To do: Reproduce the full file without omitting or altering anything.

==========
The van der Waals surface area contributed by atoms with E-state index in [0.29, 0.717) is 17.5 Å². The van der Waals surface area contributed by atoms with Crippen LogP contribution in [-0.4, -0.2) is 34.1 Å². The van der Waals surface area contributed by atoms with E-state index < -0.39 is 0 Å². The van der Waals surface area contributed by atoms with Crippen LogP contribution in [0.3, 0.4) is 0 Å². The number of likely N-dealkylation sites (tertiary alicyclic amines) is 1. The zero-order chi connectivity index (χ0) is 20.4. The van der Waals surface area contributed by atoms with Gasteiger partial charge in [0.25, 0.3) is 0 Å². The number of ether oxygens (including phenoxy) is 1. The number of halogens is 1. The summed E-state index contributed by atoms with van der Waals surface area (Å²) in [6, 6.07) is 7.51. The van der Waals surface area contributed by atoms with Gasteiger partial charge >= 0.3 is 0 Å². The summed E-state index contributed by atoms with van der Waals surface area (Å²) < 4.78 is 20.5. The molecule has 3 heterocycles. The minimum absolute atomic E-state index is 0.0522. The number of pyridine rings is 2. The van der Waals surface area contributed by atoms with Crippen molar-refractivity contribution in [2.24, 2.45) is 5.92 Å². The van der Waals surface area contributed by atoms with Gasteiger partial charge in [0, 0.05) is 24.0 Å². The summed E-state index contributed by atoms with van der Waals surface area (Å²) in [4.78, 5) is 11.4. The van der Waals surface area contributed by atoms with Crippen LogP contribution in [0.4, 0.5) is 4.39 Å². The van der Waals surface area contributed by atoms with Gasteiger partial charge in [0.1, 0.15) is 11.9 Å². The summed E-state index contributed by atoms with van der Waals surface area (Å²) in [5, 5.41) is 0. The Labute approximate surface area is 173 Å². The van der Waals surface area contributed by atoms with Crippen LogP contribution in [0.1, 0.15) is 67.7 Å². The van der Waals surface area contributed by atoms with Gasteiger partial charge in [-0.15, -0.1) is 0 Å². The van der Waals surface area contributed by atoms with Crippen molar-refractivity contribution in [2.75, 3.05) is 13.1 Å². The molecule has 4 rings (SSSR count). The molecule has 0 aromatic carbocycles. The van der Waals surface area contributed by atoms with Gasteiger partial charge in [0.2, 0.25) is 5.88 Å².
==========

The van der Waals surface area contributed by atoms with E-state index in [0.29, 0.717) is 17.5 Å². The van der Waals surface area contributed by atoms with Crippen LogP contribution in [-0.4, -0.2) is 34.1 Å². The van der Waals surface area contributed by atoms with E-state index < -0.39 is 0 Å². The van der Waals surface area contributed by atoms with Crippen LogP contribution in [0.3, 0.4) is 0 Å². The number of likely N-dealkylation sites (tertiary alicyclic amines) is 1. The zero-order chi connectivity index (χ0) is 20.4. The van der Waals surface area contributed by atoms with Gasteiger partial charge in [0.25, 0.3) is 0 Å². The number of ether oxygens (including phenoxy) is 1. The number of halogens is 1. The summed E-state index contributed by atoms with van der Waals surface area (Å²) in [6, 6.07) is 7.51. The van der Waals surface area contributed by atoms with Gasteiger partial charge >= 0.3 is 0 Å². The summed E-state index contributed by atoms with van der Waals surface area (Å²) < 4.78 is 20.5. The molecule has 3 heterocycles. The minimum absolute atomic E-state index is 0.0522. The number of pyridine rings is 2. The van der Waals surface area contributed by atoms with Crippen molar-refractivity contribution in [2.24, 2.45) is 5.92 Å². The van der Waals surface area contributed by atoms with Gasteiger partial charge in [0, 0.05) is 24.0 Å². The summed E-state index contributed by atoms with van der Waals surface area (Å²) in [4.78, 5) is 11.4. The van der Waals surface area contributed by atoms with Crippen LogP contribution in [0.4, 0.5) is 4.39 Å². The van der Waals surface area contributed by atoms with Gasteiger partial charge in [0.1, 0.15) is 11.9 Å². The summed E-state index contributed by atoms with van der Waals surface area (Å²) in [5, 5.41) is 0. The Labute approximate surface area is 173 Å². The van der Waals surface area contributed by atoms with Crippen LogP contribution in [0.1, 0.15) is 67.7 Å². The van der Waals surface area contributed by atoms with Gasteiger partial charge in [-0.15, -0.1) is 0 Å². The van der Waals surface area contributed by atoms with Crippen molar-refractivity contribution in [2.75, 3.05) is 13.1 Å². The molecule has 4 rings (SSSR count). The molecule has 0 aromatic carbocycles. The van der Waals surface area contributed by atoms with Gasteiger partial charge in [0.2, 0.25) is 5.88 Å².